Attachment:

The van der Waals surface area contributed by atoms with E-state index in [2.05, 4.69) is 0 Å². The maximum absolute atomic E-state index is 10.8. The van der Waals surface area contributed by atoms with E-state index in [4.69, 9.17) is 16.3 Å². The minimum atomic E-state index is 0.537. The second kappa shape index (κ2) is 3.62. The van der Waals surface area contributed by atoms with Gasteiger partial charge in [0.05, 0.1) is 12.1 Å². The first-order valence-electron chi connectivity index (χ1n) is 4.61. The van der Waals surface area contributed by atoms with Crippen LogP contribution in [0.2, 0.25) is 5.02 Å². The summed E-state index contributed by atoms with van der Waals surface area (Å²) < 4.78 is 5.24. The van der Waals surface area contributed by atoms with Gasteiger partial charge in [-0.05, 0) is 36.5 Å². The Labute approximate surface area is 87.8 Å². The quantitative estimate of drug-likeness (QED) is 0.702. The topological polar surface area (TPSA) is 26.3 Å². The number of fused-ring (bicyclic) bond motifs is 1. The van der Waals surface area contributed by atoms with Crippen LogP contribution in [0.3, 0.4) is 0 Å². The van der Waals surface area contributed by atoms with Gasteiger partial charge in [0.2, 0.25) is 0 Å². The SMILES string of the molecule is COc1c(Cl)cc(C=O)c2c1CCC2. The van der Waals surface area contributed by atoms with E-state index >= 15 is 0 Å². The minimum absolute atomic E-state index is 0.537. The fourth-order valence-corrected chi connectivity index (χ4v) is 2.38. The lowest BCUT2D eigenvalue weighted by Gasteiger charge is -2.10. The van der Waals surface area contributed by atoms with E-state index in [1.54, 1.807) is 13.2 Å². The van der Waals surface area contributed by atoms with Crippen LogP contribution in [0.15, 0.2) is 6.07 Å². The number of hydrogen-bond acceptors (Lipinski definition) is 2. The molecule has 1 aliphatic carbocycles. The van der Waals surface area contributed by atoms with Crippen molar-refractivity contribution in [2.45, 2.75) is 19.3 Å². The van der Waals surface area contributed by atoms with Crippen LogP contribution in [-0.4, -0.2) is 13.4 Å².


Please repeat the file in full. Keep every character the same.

The van der Waals surface area contributed by atoms with E-state index in [2.05, 4.69) is 0 Å². The maximum absolute atomic E-state index is 10.8. The van der Waals surface area contributed by atoms with E-state index in [4.69, 9.17) is 16.3 Å². The minimum atomic E-state index is 0.537. The second kappa shape index (κ2) is 3.62. The van der Waals surface area contributed by atoms with Gasteiger partial charge in [0.05, 0.1) is 12.1 Å². The first-order valence-electron chi connectivity index (χ1n) is 4.61. The van der Waals surface area contributed by atoms with Crippen LogP contribution in [0.2, 0.25) is 5.02 Å². The summed E-state index contributed by atoms with van der Waals surface area (Å²) < 4.78 is 5.24. The van der Waals surface area contributed by atoms with Gasteiger partial charge in [-0.05, 0) is 36.5 Å². The Labute approximate surface area is 87.8 Å². The quantitative estimate of drug-likeness (QED) is 0.702. The topological polar surface area (TPSA) is 26.3 Å². The number of fused-ring (bicyclic) bond motifs is 1. The van der Waals surface area contributed by atoms with Crippen LogP contribution in [0.3, 0.4) is 0 Å². The van der Waals surface area contributed by atoms with Gasteiger partial charge in [0.2, 0.25) is 0 Å². The SMILES string of the molecule is COc1c(Cl)cc(C=O)c2c1CCC2. The van der Waals surface area contributed by atoms with E-state index >= 15 is 0 Å². The minimum absolute atomic E-state index is 0.537. The fourth-order valence-corrected chi connectivity index (χ4v) is 2.38. The lowest BCUT2D eigenvalue weighted by Gasteiger charge is -2.10. The van der Waals surface area contributed by atoms with E-state index in [1.54, 1.807) is 13.2 Å². The van der Waals surface area contributed by atoms with Crippen LogP contribution in [0.15, 0.2) is 6.07 Å². The number of hydrogen-bond acceptors (Lipinski definition) is 2. The molecule has 1 aliphatic carbocycles. The van der Waals surface area contributed by atoms with Crippen molar-refractivity contribution in [2.45, 2.75) is 19.3 Å². The van der Waals surface area contributed by atoms with Crippen LogP contribution in [-0.4, -0.2) is 13.4 Å².